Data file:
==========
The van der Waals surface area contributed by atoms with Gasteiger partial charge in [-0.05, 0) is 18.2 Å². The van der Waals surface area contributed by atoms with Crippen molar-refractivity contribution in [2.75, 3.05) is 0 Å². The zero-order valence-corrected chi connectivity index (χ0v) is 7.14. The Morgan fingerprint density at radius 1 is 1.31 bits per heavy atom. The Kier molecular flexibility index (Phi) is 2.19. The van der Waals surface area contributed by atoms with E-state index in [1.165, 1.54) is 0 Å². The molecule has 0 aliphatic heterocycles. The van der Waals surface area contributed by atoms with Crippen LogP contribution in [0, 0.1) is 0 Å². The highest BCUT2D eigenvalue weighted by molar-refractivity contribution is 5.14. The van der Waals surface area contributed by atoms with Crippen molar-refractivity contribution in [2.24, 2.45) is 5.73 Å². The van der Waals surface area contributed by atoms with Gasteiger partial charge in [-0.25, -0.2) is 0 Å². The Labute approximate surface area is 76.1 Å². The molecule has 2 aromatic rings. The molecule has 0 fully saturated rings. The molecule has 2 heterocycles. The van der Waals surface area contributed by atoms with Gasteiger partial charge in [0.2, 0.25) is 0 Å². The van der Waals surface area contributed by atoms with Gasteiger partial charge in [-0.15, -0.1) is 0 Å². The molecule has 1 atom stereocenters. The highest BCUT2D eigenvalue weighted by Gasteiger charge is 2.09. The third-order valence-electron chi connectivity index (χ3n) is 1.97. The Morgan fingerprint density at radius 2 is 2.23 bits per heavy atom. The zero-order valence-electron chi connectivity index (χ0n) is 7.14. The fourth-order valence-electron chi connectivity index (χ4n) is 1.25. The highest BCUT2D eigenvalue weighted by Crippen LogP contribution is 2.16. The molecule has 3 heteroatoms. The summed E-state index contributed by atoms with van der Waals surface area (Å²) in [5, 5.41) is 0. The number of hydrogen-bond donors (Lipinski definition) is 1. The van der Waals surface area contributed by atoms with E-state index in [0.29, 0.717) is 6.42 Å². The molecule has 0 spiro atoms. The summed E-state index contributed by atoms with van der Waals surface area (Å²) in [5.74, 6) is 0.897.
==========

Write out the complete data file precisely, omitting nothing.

The van der Waals surface area contributed by atoms with Gasteiger partial charge in [-0.05, 0) is 18.2 Å². The van der Waals surface area contributed by atoms with Crippen molar-refractivity contribution in [2.75, 3.05) is 0 Å². The zero-order valence-corrected chi connectivity index (χ0v) is 7.14. The Morgan fingerprint density at radius 1 is 1.31 bits per heavy atom. The Kier molecular flexibility index (Phi) is 2.19. The van der Waals surface area contributed by atoms with E-state index in [1.165, 1.54) is 0 Å². The molecule has 0 aliphatic heterocycles. The van der Waals surface area contributed by atoms with Crippen LogP contribution in [0, 0.1) is 0 Å². The highest BCUT2D eigenvalue weighted by molar-refractivity contribution is 5.14. The van der Waals surface area contributed by atoms with Crippen molar-refractivity contribution in [2.24, 2.45) is 5.73 Å². The van der Waals surface area contributed by atoms with Gasteiger partial charge in [-0.25, -0.2) is 0 Å². The Labute approximate surface area is 76.1 Å². The molecule has 2 aromatic rings. The molecule has 0 fully saturated rings. The molecule has 2 heterocycles. The van der Waals surface area contributed by atoms with Gasteiger partial charge in [0.2, 0.25) is 0 Å². The van der Waals surface area contributed by atoms with Gasteiger partial charge in [-0.15, -0.1) is 0 Å². The molecule has 1 atom stereocenters. The highest BCUT2D eigenvalue weighted by Gasteiger charge is 2.09. The third-order valence-electron chi connectivity index (χ3n) is 1.97. The Morgan fingerprint density at radius 2 is 2.23 bits per heavy atom. The zero-order valence-electron chi connectivity index (χ0n) is 7.14. The fourth-order valence-electron chi connectivity index (χ4n) is 1.25. The highest BCUT2D eigenvalue weighted by Crippen LogP contribution is 2.16. The molecule has 3 heteroatoms. The summed E-state index contributed by atoms with van der Waals surface area (Å²) in [5, 5.41) is 0. The number of hydrogen-bond donors (Lipinski definition) is 1. The van der Waals surface area contributed by atoms with E-state index in [0.29, 0.717) is 6.42 Å². The molecule has 0 spiro atoms. The summed E-state index contributed by atoms with van der Waals surface area (Å²) in [5.74, 6) is 0.897.